Significant Others

Significant Others

by Marilyn Baron

A.J. Kirby (08/28/13): Marilyn Baron’s compelling new novel is a grandstanding celebration of love in all its forms. Here, there is enough love for everyone, no matter how old they are, no matter how much they’ve given up on discovering love, a special one, for themselves. The plotting is intricate, the characters are engaging, the dialogue sparkling and witty. Indeed, after completing the novel, my first impression was that the book had something of the Shakespearean romance about it. Here we have an old love lost and found; we have miraculous twists of fate; we have sinister forces trying to stop love – the Seniors Against Sin. We have confusion and mixed motivations – those carefully managed plot twists I mentioned above – but, as in the best Shakespearean romances, all is resolved at the end.

In essence, this is a love story saga which spans three generations of the same family. We meet the matriarch, Dee Dee Palladino, who, on the anniversary of her husband’s death discovers a ‘Jesus Tree’ (in the manner that some people see Moses in a slice of toast) in the bark of a tree in her retirement village in Florida. Honey, her “workaholic” daughter (though she won’t admit it) hears of Dee Dee’s discovery and travels out from Atlanta, worried her mom might be ‘losing it’. Honey’s marriage is on the rocks: she suspects her husband Marc of conducting a sordid affair with his temp, and indeed, discovers what she believes to be the photographic proof. Then, finally, there is Honey’s daughter, Hannah. Hannah is a 21-year-old student. She is in a relationship with a Mormon boy (though his Facebook relationship status doesn’t confirm this) with commitment issues.

The main players are ably supported by a colourful supporting cast including Dee Dee’s sister Helene; Dee Dee’s son (and Honey’s half-brother) Donny, a baseball star, and Daniel, a mysterious, tall, dark and handsome stranger whose presence snags with something in Dee Dee’s memory. Has she, perhaps, met Daniel before? Is he, maybe, some blast from the past who can help restore order to her life?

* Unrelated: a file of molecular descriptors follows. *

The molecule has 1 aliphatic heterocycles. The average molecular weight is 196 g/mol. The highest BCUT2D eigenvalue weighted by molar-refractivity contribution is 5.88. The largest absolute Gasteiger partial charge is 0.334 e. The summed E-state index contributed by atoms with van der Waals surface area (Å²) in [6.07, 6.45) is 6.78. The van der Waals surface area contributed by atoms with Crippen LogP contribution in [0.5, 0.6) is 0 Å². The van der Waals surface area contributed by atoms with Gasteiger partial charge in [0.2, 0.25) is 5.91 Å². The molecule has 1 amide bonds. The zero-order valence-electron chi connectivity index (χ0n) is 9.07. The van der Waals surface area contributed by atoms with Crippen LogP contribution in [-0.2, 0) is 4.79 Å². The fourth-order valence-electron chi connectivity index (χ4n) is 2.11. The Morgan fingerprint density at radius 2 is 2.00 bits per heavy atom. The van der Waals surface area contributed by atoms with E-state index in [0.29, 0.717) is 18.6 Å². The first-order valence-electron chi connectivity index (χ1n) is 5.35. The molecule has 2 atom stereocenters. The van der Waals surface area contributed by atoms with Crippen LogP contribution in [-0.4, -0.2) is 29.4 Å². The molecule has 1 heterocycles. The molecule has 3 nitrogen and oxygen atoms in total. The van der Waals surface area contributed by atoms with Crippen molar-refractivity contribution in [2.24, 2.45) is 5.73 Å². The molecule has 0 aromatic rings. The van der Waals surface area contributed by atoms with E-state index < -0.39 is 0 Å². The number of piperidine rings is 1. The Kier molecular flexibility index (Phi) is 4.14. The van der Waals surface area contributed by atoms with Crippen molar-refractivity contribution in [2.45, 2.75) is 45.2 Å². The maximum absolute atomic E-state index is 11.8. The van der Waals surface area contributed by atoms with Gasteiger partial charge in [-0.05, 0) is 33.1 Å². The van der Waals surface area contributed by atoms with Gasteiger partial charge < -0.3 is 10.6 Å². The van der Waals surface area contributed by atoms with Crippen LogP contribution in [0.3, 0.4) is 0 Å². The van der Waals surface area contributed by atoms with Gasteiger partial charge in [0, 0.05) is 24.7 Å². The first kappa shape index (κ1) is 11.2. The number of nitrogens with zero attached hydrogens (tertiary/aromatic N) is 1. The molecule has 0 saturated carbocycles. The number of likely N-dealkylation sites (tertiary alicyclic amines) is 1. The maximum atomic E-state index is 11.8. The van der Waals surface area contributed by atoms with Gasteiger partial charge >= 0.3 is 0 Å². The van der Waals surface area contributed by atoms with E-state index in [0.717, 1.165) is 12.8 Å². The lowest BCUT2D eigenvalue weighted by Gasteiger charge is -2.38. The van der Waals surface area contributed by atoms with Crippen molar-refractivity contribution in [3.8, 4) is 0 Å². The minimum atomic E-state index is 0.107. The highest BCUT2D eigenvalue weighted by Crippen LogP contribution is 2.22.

There are plenty of family problems to overcome within the narrative, not least of which is the fact that the family business – real estate – has been lined up to be sold. They are on a deadline. But Honey loves working for the real estate company. It is her life. Dee Dee, by contrast, wants to sell the company because she wants a life.

This is a subtly magnificent read. It is poignant at times – witness the war letters; funny – Honey’s sardonic wit allows the reader a unique perspective on events – I particularly enjoyed her discussions with her best friend Vicky, she of the nightmare boss who has her de-seeding grapes for her; discursive – it positions itself well to discuss issues such as work-life balance, for example; even postmodern at times – the story offers a twist on the fairy tale – at one point Honey rescues a frog from a swimming pool, and thinks about kissing it to awaken her handsome prince.

But the main idea it posits is the fact there is a significant other for all of us, no matter how old we are. As long as we give love a chance. As long as we don’t drown it – muffle it out with all the bleeps and ringtones of modern life (Baron is excellent on Honey’s addiction to her BlackBerry). As long as we are prepared to put ourselves on the line for it.
Rating: *****

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